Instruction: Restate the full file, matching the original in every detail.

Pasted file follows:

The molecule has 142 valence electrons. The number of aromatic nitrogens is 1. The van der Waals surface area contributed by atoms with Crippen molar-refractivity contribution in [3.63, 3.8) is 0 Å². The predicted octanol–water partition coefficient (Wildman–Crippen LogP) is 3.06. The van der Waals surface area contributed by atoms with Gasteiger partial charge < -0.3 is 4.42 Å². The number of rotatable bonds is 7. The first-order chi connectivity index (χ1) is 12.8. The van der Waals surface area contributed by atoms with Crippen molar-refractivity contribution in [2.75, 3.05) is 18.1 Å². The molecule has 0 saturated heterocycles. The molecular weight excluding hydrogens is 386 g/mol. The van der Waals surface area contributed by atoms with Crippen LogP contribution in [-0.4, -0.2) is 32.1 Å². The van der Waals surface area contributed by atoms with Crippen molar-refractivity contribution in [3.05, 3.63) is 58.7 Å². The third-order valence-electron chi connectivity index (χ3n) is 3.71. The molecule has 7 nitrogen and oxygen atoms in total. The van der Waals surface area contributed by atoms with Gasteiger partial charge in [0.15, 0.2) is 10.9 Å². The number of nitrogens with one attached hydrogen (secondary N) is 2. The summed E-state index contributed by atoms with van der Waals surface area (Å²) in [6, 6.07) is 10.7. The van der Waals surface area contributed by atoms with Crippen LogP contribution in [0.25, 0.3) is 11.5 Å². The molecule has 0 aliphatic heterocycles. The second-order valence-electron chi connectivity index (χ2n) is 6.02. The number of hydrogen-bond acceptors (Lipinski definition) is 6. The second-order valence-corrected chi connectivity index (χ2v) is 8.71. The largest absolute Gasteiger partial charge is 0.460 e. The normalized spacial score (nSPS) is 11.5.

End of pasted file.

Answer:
The molecule has 142 valence electrons. The number of aromatic nitrogens is 1. The van der Waals surface area contributed by atoms with Crippen molar-refractivity contribution in [3.63, 3.8) is 0 Å². The predicted octanol–water partition coefficient (Wildman–Crippen LogP) is 3.06. The van der Waals surface area contributed by atoms with Gasteiger partial charge < -0.3 is 4.42 Å². The number of rotatable bonds is 7. The first-order chi connectivity index (χ1) is 12.8. The van der Waals surface area contributed by atoms with Crippen molar-refractivity contribution in [2.75, 3.05) is 18.1 Å². The molecule has 0 saturated heterocycles. The molecular weight excluding hydrogens is 386 g/mol. The van der Waals surface area contributed by atoms with Crippen LogP contribution in [-0.4, -0.2) is 32.1 Å². The van der Waals surface area contributed by atoms with Crippen molar-refractivity contribution in [3.05, 3.63) is 58.7 Å². The third-order valence-electron chi connectivity index (χ3n) is 3.71. The molecule has 7 nitrogen and oxygen atoms in total. The van der Waals surface area contributed by atoms with Gasteiger partial charge in [0.15, 0.2) is 10.9 Å². The number of nitrogens with one attached hydrogen (secondary N) is 2. The summed E-state index contributed by atoms with van der Waals surface area (Å²) in [6, 6.07) is 10.7. The van der Waals surface area contributed by atoms with Crippen LogP contribution in [0.25, 0.3) is 11.5 Å². The molecule has 0 aliphatic heterocycles. The second-order valence-electron chi connectivity index (χ2n) is 6.02. The number of hydrogen-bond acceptors (Lipinski definition) is 6. The second-order valence-corrected chi connectivity index (χ2v) is 8.71. The largest absolute Gasteiger partial charge is 0.460 e. The normalized spacial score (nSPS) is 11.5.